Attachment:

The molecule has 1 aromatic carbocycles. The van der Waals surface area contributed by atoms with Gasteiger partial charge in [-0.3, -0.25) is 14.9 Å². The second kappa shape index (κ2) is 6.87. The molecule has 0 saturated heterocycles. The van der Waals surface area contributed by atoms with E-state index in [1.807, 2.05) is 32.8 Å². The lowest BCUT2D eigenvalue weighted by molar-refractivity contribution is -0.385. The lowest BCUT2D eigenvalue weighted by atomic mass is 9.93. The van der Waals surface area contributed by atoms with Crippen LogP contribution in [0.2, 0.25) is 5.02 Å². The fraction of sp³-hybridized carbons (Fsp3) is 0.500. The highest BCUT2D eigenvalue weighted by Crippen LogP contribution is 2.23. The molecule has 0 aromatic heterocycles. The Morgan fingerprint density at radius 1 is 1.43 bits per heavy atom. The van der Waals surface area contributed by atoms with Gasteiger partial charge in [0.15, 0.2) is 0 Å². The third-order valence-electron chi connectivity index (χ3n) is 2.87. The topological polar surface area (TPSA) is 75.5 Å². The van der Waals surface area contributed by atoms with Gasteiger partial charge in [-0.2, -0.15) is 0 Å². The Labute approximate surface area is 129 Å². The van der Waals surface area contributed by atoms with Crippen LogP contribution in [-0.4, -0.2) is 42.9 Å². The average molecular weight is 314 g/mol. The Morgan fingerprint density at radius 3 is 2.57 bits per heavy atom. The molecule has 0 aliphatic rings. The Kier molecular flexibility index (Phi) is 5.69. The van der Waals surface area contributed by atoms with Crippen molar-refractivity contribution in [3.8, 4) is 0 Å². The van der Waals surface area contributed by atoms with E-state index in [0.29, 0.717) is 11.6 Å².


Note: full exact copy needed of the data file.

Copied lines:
The molecule has 1 aromatic carbocycles. The van der Waals surface area contributed by atoms with Gasteiger partial charge in [-0.3, -0.25) is 14.9 Å². The second kappa shape index (κ2) is 6.87. The molecule has 0 saturated heterocycles. The van der Waals surface area contributed by atoms with E-state index in [1.807, 2.05) is 32.8 Å². The lowest BCUT2D eigenvalue weighted by molar-refractivity contribution is -0.385. The lowest BCUT2D eigenvalue weighted by atomic mass is 9.93. The van der Waals surface area contributed by atoms with Crippen LogP contribution in [0.2, 0.25) is 5.02 Å². The fraction of sp³-hybridized carbons (Fsp3) is 0.500. The highest BCUT2D eigenvalue weighted by Crippen LogP contribution is 2.23. The molecule has 0 aromatic heterocycles. The Morgan fingerprint density at radius 1 is 1.43 bits per heavy atom. The van der Waals surface area contributed by atoms with Gasteiger partial charge in [0.15, 0.2) is 0 Å². The third-order valence-electron chi connectivity index (χ3n) is 2.87. The topological polar surface area (TPSA) is 75.5 Å². The van der Waals surface area contributed by atoms with Gasteiger partial charge in [-0.2, -0.15) is 0 Å². The Labute approximate surface area is 129 Å². The van der Waals surface area contributed by atoms with Crippen LogP contribution in [-0.4, -0.2) is 42.9 Å². The average molecular weight is 314 g/mol. The Morgan fingerprint density at radius 3 is 2.57 bits per heavy atom. The molecule has 0 aliphatic rings. The Kier molecular flexibility index (Phi) is 5.69. The van der Waals surface area contributed by atoms with Crippen molar-refractivity contribution in [3.8, 4) is 0 Å². The van der Waals surface area contributed by atoms with E-state index in [0.29, 0.717) is 11.6 Å².